The Science Behind Fit Testing

Checking that a respirator 'with a tight-fitting facepiece' will provide an adequate seal to the wearer’s face has long been considered best practice as part of a general respiratory protection programme; indeed, in the UK, it is a requirement.[1]

Respirators with tight-fitting facepieces include disposable respirators, half-face masks, and full-face masks, including those that form part of a powered or air-fed respirator sysytem. This article will discuss methods of fit testing and some of the solutions available to support a fit testing regime.

When to Fit Test

Best practice suggests that fit testing should be carried out:

  • Before the respirator is issued
  • On all wearers of respirators with tight-fitting facepieces where fit testing has previously not been performed


Fit testing should be repeated at appropriate times such as:

  • If the wearer significantly loses or gains weight, has major dental work or sustains a major facial injury
  • If a different size or model of PPE is specified
  • At regular intervals as defined by national guidance or company guidelines


It should be noted that fit testing is in addition to the requirement to perform a seal check.

Fit Test Methods

There are two main methods of fit testing available:

  • Qualitative fit testing
  • Quantitative fit testing


During both methods of testing, it is essential that the subject is free from facial hair and other items that may interfere with the face seal. Wearers with facial hair or stubble (even a few days’ growth) that interferes with this seal must not wear a respirator which has a tight-fitting facepiece.

"All tests require a series of exercises to be performed during the fit test."

Manufacturers’ instructions for the test equipment should be followed at all times. A record of the result of the test should be generated and retained.

Qualitative Fit Testing

Qualitative fit tests provide a pass or fail result based upon the wearer detecting a test agent. The test agents are detected by taste and they provide a subjective measure of the quality of the seal of the facepiece to the wearer’s face. The test introduces a controlled aerosol concentration into a hood fitted over the wearer's head and the method is suitable for disposable and half-mask respirators. It should be noted that while half-mask respirators may be used with gas and vapour filters, they should only be fit tested using particle filters (or particulate filters worn in combination with gas and vapour filters). Some national authorities, such as those in the UK, do not allow the fit testing of full-face respirators with higher protection factors using qualitative methods.


  • Inexpensive
  • Simple to use
  • No calibration of equipment required
  • No modification of facepiece required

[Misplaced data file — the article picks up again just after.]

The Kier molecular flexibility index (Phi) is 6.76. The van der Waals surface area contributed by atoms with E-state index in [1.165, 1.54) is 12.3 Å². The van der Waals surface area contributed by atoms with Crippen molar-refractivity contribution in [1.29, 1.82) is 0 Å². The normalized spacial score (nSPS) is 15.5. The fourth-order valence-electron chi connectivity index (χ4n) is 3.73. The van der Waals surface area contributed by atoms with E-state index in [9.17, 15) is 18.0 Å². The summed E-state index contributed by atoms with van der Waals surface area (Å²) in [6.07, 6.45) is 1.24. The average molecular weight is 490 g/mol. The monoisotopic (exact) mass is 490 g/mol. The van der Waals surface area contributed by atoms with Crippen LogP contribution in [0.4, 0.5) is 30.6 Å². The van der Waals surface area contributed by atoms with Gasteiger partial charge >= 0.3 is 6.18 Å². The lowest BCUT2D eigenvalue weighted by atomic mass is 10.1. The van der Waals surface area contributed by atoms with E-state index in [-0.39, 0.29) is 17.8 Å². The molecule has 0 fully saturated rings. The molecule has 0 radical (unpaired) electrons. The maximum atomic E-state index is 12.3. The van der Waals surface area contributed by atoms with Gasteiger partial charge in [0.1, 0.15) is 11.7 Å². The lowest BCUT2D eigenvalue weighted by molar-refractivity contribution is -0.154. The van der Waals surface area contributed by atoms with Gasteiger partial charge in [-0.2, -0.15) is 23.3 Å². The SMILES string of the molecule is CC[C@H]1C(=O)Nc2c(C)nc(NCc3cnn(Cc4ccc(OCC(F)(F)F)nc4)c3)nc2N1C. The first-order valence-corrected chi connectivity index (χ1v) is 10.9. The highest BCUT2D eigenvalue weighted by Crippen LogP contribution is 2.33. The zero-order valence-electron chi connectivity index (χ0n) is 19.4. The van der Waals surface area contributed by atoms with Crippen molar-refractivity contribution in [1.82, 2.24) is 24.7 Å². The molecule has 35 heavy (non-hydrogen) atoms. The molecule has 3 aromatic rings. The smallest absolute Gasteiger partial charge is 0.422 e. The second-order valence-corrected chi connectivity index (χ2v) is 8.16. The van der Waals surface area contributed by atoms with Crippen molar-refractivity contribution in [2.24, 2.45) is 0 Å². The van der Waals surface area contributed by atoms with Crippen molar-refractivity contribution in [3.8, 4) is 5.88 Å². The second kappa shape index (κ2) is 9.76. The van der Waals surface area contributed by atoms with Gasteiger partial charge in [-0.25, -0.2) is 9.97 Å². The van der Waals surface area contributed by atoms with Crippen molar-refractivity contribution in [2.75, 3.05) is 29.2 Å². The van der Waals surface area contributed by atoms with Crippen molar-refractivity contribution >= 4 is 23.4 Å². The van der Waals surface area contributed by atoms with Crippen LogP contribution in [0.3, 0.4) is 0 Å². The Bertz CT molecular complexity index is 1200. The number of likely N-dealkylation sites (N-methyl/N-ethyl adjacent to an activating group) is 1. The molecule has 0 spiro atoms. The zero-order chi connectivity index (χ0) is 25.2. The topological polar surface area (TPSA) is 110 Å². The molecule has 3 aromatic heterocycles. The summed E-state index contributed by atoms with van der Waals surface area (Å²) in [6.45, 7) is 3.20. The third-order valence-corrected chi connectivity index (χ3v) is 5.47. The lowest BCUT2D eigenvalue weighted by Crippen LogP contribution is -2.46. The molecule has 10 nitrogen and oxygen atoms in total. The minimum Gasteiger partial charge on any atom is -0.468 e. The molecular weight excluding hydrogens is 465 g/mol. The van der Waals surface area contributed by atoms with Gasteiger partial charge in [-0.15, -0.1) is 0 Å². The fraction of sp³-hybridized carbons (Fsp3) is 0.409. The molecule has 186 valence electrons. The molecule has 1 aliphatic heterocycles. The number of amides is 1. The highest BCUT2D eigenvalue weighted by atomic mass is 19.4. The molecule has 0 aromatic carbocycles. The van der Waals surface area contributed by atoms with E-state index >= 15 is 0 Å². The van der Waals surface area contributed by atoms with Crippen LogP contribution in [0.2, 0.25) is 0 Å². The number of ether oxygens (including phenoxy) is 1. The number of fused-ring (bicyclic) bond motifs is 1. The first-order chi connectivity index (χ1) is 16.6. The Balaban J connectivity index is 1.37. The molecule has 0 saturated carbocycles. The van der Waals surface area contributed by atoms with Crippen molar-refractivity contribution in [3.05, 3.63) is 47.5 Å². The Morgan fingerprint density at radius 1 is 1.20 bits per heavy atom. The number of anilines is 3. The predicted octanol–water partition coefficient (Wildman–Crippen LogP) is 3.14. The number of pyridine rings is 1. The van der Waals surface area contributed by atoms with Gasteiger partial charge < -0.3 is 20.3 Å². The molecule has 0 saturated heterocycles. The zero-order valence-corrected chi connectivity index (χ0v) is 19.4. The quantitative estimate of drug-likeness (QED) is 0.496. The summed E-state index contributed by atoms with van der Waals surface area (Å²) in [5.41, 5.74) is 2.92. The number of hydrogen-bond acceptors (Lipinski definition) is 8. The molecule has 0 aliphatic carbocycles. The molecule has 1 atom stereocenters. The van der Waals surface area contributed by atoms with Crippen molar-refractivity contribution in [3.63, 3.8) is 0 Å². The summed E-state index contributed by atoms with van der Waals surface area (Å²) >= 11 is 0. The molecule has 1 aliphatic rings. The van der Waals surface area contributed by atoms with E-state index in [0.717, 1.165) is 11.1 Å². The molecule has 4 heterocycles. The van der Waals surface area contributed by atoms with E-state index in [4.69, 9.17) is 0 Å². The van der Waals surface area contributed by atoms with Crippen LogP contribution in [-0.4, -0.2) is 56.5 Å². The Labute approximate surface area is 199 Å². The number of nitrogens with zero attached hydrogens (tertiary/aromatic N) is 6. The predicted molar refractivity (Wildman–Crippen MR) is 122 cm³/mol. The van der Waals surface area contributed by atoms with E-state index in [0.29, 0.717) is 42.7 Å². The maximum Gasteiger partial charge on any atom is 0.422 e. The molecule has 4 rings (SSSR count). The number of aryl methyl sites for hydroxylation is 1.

• Detection makes the wearer feel more involved in the test



  • Subjective-relies on wearer's response
  • Unable to test full-face masks


Quantitative Fit Testing

Quantitative fit tests give an objective measure of the quality of the seal between the wearer’s face and the facepiece, as quantified by the calculation of a numerical 'Fit Factor'. However, these tests do require specialized equipment such as particle counting devices.

Ambient Particle Devices

These devices usually depend on naturally occurring particles circulating within the ambient atmosphere. The test involves connecting a probe-fitted facepiece to the counting device via plastic tubing. Particles of a certain size identified within the facepiece are counted and this number is compared to the number of particles counted outside the respirator in the ambient atmosphere. In certain cases, it may be necessary to increase the ambient atmospheric particle concentration by means of a particle generator. The result of this test is expressed as the ratio between the particle counts inside and outside of the respirator (the aforementioned 'fit factor'). These fit factors can often be high and should not be confused or used as the basis to select a respirator.


  • Obtains a numerical result
  • Result is objective, independent of wearer perception
  • Computer compatible software allows print-out of records



  • Expensive
  • Knowledge of how to probe fit a facepiece required
  • Test operator training is recommended
  • Requires an additional adaptor to test FFP1 and FFP2 respirators, or those with P1 or P2 filters


Controlled Negative Pressure Devices

This test method uses a device to remove air from the facepiece and then maintain a constant negative pressure inside of it while the wearer holds their breath and remains motionless. The airflow out of the facepiece needed to maintain the constant negative pressure is equivalent to the airflow into it (the degree of face seal leakage) and the ratio of 'inspiratory flow rate' and 'leakage flow rate' can be used to generate a fit factor. However, such systems can only be used with facepieces that feature detachable filters or supplied air connections.


  • Does not require a specific ambient particle concentration
  • Does not require in mask probes



  • Cannot fit test disposable respirators
  • Wearer requires good breath-holding technique


Fit Factors

Minimum required fit factors are defined by national standards where those exist. The minimum fit factors as defined in the UK as shown in Table 1.[1]

Facepiece Type
Quantitative Fit Test Methods
Ambient Particle Counting
Controlled Negative Pressure
Disposable Half-Mask
Half-Face Mask
Full-Face Mask
Table 1. Required minimum fit factors for quantitative fit testing


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1 Guidance on respiratory protective equipment (RPE) fit testing (INDG479, rev1). HSE 2019.

Worker wearing a face mask

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